Hillary Clinton Wins Puerto Rico’s 2016 Democratic Primary [Video]

Former Secretary of State Hillary Clinton has won the 2016 Democratic presidential primary in Puerto Rico according to NBC News, moving her yet another step closer to clinching the 2016 Democratic nomination for president.

Hillary Clinton’s polls have shown her consistently ahead of her primary opponent, Senator Bernie Sanders (I-VT), from the earliest stages of the 2016 race.

Hillary Clinton had a terrific weekend, besting Bernie Sanders in the U.S. Virgin Islands on Saturday and in Puerto Rico on Sunday. Bernie Sanders will be awarded delegates this weekend, however — all Democratic primary races award delegates proportionally.

Conversely, Puerto Rico’s 2016 Republican primary, which was held on March 6, was a winner-take-all race that awarded all 23 of its delegates to Senator Marco Rubio (R-FL), who has since dropped out of the race entirely.

Hillary Clinton is “on the cusp” of clinching the 2016 Democratic nomination according to CNN, and if she does, it will be the first time one of the two major political parties in the United States has nominated a woman. New Jersey, New Mexico, South Dakota, Montana, and the country’s most populous state, California, will vote on Tuesday, June 7, at which time Clinton is expected to take the majority of pledged delegates and will be considered the presumptive nominee.

The superdelegates are expected to put her over the top at the 2016 Democratic National Convention in Philadelphia come July — she will need a total of 2,383 delegates to receive the nomination. The Democratic Party rules are designed in such a way that this number is meant to be a combination of pledged delegates, who are bound to vote based on the results of state primary elections and caucuses, and superdelegates.

Hillary Clinton has had the support of a majority of the superdelegates — unbound delegates who have positions of leadership within the Democratic Party, therefore are entitled to change their votes right up until the convention — from the earliest days of the campaign season, which has caused some controversy among supporters of Bernie Sanders. Some feel that because the superdelegates are unbound, media outlets should leave them out of the delegate totals entirely — but, even if they did, it would not change the fact that Hillary Clinton has steadily led Bernie Sanders in pledged delegates throughout the 2016 primary season.

Hillary Clinton also led with superdelegates at the beginning of the 2008 Democratic primary season, but then-Senator Barack Obama’s historic ground game caused him to win the Iowa caucus and to give her such a strong run for her money that the superdelegates began to switch their loyalty. The complication here is that then-Senator Hillary Clinton technically won the popular vote in the 2008 Democratic primary, though many feel this should be reported with a giant asterisk because President Obama was not on the ballot in Michigan. This was due to the Democratic National Committee’s decision to sanction the state for moving up their primary date and violating party rules, causing President Obama to remove his name from the ballot in support of the committee decision.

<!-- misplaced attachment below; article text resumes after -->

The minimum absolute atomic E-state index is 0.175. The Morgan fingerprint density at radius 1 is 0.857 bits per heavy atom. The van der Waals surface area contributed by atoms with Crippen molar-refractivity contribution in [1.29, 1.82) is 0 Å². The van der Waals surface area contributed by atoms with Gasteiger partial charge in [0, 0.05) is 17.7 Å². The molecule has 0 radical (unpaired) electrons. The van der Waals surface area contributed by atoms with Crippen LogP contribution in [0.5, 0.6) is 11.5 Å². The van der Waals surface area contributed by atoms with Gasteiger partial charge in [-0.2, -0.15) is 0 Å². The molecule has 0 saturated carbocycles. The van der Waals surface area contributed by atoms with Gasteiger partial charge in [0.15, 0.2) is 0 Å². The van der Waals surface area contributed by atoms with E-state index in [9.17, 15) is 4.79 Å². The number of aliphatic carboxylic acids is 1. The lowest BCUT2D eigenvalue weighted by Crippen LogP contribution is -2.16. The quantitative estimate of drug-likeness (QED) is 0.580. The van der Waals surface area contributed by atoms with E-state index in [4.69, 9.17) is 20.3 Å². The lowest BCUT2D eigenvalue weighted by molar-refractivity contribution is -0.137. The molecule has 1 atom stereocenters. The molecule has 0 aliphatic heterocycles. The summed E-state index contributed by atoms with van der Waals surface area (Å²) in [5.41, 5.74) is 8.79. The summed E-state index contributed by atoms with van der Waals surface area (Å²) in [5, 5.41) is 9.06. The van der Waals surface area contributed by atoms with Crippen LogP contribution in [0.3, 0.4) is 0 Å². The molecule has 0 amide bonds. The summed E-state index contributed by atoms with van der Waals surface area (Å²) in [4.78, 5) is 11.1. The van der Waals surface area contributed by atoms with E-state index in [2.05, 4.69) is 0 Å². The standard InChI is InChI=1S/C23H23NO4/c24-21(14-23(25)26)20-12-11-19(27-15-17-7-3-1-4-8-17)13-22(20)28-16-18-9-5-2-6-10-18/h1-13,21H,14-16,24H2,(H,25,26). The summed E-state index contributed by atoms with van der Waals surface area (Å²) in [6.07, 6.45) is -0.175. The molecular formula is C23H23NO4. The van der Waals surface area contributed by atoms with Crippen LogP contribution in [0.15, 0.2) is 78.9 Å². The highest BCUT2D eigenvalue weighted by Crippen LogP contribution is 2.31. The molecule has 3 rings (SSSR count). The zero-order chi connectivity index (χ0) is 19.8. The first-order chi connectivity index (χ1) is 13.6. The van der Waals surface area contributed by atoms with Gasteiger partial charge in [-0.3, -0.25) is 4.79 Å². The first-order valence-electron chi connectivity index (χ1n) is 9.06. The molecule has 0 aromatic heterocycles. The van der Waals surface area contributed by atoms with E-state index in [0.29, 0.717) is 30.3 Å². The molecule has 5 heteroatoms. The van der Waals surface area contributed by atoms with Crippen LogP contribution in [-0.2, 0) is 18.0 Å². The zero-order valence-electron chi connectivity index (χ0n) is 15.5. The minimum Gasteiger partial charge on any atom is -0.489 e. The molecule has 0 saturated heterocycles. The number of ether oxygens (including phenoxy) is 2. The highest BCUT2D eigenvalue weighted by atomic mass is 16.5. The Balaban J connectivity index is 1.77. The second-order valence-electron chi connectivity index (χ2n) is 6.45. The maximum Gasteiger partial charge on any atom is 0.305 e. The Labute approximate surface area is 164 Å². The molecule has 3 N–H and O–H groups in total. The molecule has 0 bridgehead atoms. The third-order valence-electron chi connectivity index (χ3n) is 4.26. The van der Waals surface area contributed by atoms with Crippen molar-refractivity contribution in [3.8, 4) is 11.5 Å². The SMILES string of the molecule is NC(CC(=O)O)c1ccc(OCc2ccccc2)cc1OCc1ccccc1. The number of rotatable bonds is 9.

Because the 2016 Democratic primary race is not close, due to the age of the race at this point, there is no reason to assume that the superdelegates will subvert the will of the voters and make a similar switch away from Hillary Clinton this time.

This has not stopped Bernie Sanders from telling the press that the 2016 Democratic National Convention will be a “contested convention” because he and his campaign plan to lobby the superdelegates to do just that, believing that Bernie Sanders is a better match-up against the presumptive 2016 Republican nominee, New York City businessman Donald Trump.

Hillary Clinton responded to this by telling CNN on Sunday that she will spend most of her energy encouraging party unity following Tuesday’s primary races, after which she fully expects to be declared the presumptive 2016 Democratic nominee.

“After Tuesday, I’m going to do everything I can to reach out to try to unify the Democratic Party, and I expect Senator Sanders to do the same. And we will come together and be prepared to go to the convention in a unified way, to make our case, to leave the convention, to go into the general election to defeat Donald Trump.”

Hillary Clinton also used her time on CNN’s State of the Union on Sunday to attack Donald Trump for having “thin skin,” saying that his foreign policy is likely to be erratic and potentially dangerous for this reason.

[Image courtesy of Justin Sullivan/Getty Images]

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